I found the book both humorous and poignant in balanced amounts. The humour is well crafted and subtle. The sadness is ingrained in a record of man's inhumanity to others and sadly corroborated by the history books.

A tremendous read.
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1 of 1 people found the following review helpful By Philip Spires on 18 Oct. 2012
Format: Paperback
Any Old Iron by Anthony Burgess is a work that almost defies description. The only way to get a sense of its world is to enter it by reading the book. The novel's journey is vast, it's absurdity often hilarious and its dark humour often tinged with a biting perception of the real.

As with many Anthony Burgess novels, the start is staggering. The first hundred pages - as is usual for Anthony Burgess - race past at a hilarious pace. Reginald Morrow Jones - inevitably Vegetable Marrow Jones to his friends - is a Welshman. Enough said... So was King Arthur. What links them? Precious little until you have read the book and then, perhaps, quite a lot less.

But then, as ever with this author, after the initial headlong spurt the pace seems to fall away. It could come as a relief to many readers, since being dragged along at the rate of the opening could easily exhaust. There is, of course, the necessity to develop the characters and their predicaments. Anthony Burgess does this by viewing their lives from different perspectives. This works in part, but the overall similarity of style tends to blur this use of different points of view.

Merely listing the scenarios in which the characters find themselves raises the breathing rate. Anthony Burgess does not need to reinvent history so that his characters may live through it. So, in Any Old Iron, we have a Titanic survivor, Russians in New York with a restaurant business and a sex-starved daughter who seems to like the new cook. After a visit to the First World War, there's an escapade or two on the streets of St Petersburg, Petrograd, Leningrad eventually - take your pick - as the Russian revolution unfolds. We participate. This is a long way from Wales, about twenty pages or so. Somehow we find ourselves in Manchester.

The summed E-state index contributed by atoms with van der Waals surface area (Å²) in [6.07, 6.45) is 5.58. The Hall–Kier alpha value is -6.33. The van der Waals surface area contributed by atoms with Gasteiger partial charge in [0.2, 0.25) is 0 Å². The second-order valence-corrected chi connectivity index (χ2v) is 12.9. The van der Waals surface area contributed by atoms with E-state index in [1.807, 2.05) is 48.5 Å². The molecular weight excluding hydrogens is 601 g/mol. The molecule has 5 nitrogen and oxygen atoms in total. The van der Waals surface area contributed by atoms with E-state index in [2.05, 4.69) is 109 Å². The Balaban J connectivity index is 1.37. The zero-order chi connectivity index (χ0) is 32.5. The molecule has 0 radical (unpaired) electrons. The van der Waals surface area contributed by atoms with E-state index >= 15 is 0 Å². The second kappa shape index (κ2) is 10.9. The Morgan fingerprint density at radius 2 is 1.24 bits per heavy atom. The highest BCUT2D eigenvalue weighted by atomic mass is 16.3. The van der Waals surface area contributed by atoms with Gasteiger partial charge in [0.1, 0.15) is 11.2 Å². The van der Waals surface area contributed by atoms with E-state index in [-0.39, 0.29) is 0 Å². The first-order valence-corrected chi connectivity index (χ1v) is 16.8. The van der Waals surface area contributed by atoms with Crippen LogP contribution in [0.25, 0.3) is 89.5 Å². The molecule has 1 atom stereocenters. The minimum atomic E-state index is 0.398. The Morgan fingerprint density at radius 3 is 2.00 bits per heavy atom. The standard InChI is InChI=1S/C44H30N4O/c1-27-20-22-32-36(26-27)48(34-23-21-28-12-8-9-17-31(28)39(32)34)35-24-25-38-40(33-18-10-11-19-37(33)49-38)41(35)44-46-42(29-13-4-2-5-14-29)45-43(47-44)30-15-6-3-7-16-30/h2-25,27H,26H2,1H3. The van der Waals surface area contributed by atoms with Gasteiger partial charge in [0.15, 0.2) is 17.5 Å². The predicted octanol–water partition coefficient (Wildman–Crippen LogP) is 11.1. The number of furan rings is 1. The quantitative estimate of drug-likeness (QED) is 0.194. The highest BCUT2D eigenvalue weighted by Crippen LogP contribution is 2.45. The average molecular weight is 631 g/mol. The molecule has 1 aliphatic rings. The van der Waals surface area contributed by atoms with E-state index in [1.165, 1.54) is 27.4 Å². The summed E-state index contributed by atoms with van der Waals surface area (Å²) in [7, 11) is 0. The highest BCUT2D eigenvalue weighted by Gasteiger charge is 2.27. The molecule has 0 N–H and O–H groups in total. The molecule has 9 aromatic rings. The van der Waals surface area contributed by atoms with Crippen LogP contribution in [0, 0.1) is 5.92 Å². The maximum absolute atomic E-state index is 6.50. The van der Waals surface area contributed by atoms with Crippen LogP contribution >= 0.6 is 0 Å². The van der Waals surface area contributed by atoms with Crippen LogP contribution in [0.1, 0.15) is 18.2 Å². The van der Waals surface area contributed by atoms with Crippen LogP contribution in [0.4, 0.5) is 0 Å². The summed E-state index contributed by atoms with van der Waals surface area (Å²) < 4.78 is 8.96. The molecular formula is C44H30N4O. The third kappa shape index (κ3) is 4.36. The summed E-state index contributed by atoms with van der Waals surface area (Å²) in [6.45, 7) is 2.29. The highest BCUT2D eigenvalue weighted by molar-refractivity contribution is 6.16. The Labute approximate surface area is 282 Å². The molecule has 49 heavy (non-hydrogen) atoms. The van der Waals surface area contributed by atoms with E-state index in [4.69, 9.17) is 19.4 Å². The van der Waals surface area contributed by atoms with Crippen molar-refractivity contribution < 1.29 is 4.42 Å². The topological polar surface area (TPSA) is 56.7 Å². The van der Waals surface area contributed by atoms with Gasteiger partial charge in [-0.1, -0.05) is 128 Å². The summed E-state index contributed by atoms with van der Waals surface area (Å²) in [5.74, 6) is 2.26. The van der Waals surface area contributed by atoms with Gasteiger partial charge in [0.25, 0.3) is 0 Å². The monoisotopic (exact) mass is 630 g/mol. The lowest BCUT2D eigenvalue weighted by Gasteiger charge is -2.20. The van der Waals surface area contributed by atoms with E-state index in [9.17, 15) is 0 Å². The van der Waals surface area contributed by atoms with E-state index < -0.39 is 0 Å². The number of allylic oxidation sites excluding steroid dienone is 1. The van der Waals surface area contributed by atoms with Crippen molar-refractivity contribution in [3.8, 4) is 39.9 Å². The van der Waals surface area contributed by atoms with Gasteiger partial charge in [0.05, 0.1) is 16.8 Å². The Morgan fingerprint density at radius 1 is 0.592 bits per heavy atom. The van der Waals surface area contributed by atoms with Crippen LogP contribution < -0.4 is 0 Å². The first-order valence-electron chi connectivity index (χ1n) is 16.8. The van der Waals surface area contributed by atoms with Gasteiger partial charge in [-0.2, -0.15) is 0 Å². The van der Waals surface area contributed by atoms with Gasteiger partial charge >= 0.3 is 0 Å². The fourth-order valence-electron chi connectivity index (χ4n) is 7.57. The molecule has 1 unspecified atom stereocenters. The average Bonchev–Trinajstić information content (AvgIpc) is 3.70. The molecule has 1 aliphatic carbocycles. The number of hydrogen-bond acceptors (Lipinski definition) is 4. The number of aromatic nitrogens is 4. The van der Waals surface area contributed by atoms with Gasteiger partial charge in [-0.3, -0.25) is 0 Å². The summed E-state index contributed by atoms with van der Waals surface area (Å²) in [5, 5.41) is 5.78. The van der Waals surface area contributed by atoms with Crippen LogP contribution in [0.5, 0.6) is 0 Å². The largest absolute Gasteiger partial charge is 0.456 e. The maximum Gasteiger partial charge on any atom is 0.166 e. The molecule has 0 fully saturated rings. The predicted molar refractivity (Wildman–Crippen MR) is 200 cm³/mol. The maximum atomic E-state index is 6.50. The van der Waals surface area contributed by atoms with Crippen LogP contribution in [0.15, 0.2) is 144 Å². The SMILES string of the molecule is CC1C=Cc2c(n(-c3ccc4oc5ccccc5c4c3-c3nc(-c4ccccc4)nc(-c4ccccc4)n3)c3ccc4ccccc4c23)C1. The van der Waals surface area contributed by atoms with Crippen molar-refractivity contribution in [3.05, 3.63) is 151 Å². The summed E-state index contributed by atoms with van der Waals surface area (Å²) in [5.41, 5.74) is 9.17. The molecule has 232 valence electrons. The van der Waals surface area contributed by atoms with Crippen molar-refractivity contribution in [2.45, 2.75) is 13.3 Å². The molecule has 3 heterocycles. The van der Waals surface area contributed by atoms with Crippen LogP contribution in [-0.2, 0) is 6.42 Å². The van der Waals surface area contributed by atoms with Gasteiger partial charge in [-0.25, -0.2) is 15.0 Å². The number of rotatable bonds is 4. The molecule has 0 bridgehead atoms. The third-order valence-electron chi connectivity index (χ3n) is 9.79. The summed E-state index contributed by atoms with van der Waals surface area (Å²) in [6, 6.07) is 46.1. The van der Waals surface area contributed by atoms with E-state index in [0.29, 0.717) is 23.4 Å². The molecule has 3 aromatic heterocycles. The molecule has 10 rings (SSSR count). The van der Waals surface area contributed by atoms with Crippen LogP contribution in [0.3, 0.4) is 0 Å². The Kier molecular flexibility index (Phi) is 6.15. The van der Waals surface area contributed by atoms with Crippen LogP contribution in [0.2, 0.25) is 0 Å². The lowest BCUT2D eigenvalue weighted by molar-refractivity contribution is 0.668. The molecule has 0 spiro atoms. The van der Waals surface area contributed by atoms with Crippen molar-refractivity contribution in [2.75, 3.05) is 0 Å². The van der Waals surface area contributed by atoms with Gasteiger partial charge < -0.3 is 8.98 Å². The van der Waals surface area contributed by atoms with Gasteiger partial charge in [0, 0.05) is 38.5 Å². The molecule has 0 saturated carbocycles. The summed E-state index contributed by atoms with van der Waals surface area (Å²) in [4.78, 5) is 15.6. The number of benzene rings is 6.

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2 of 2 people found the following review helpful By JohnEurope on 8 July 2011
Format: Paperback
One of those novels you just have to read. Titanic, Russian Revolution, First World War, Second World War, Welsh Nationalism it just goes on and even more interestingly on. Lots to think about and amusing too. Do try "Any Old Iron", its worth it.
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By J.K. Currie VINE VOICE on 23 Sept. 2014
Format: Hardcover
This is one of Anthony Burgess' last novels and certainly not his best remembered. Highly praised when it was first published, it remains an exuberant, perhaps rather overdone tour-de-force through a series of the major disasters and conflicts of the Twentieth Century. Beginning with the sinking of the Titanic and concluding with the establishment of the Israeli state, the reader experiences World Wars 1 and 2, the Russian Revolution, as well as incipient and actual Welsh Nationalism through the eyes of two interconnected families, the half Welsh, half Russian Jones family and a family of Manchester Jews.

The novel is at times very funny, but at times the humour is perhaps too clever, Burgess enjoying rather too many in-jokes. The structural conceit is that of Arthurian romance and there are very many parallels: Reg Jones as King Arthur; his slightly simple brother as Parsifal, or perhaps Peredur, the prince with the wound which never heals; the sword itself (Excalibur-Caledvwlch) a metaphor of conflict and of violent nationalism; a final scene which echoes the events of the Morte D'Arthur; a wonderful sequence when Reg places the sword in the recently rediscovered (through a German bombing raid) stone and cannot withdraw it - until he discovers the trick.

Perhaps one of the most interesting aspects for me reading it in September 2014 was the imminent referendum on Scottish independence. Burgess' portrayal of political nationalism certainly resonated and had not dated.

A real entertainment then, this novel, and one I recommend.